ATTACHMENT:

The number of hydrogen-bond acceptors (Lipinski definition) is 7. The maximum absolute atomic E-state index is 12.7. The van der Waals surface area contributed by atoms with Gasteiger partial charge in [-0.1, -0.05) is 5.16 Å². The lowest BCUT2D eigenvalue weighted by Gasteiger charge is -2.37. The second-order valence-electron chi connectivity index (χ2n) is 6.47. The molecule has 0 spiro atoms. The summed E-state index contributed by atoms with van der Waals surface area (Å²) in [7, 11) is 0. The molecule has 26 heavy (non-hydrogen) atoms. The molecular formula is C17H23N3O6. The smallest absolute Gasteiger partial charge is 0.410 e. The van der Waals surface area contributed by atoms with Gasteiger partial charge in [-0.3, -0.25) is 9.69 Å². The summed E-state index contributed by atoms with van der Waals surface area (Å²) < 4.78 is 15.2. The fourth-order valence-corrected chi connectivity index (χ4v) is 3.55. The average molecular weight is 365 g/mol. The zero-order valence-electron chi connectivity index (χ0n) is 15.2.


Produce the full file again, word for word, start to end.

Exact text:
The number of hydrogen-bond acceptors (Lipinski definition) is 7. The maximum absolute atomic E-state index is 12.7. The van der Waals surface area contributed by atoms with Gasteiger partial charge in [-0.1, -0.05) is 5.16 Å². The lowest BCUT2D eigenvalue weighted by Gasteiger charge is -2.37. The second-order valence-electron chi connectivity index (χ2n) is 6.47. The molecule has 0 spiro atoms. The summed E-state index contributed by atoms with van der Waals surface area (Å²) in [7, 11) is 0. The molecule has 26 heavy (non-hydrogen) atoms. The molecular formula is C17H23N3O6. The smallest absolute Gasteiger partial charge is 0.410 e. The van der Waals surface area contributed by atoms with Gasteiger partial charge in [-0.3, -0.25) is 9.69 Å². The summed E-state index contributed by atoms with van der Waals surface area (Å²) < 4.78 is 15.2. The fourth-order valence-corrected chi connectivity index (χ4v) is 3.55. The average molecular weight is 365 g/mol. The zero-order valence-electron chi connectivity index (χ0n) is 15.2.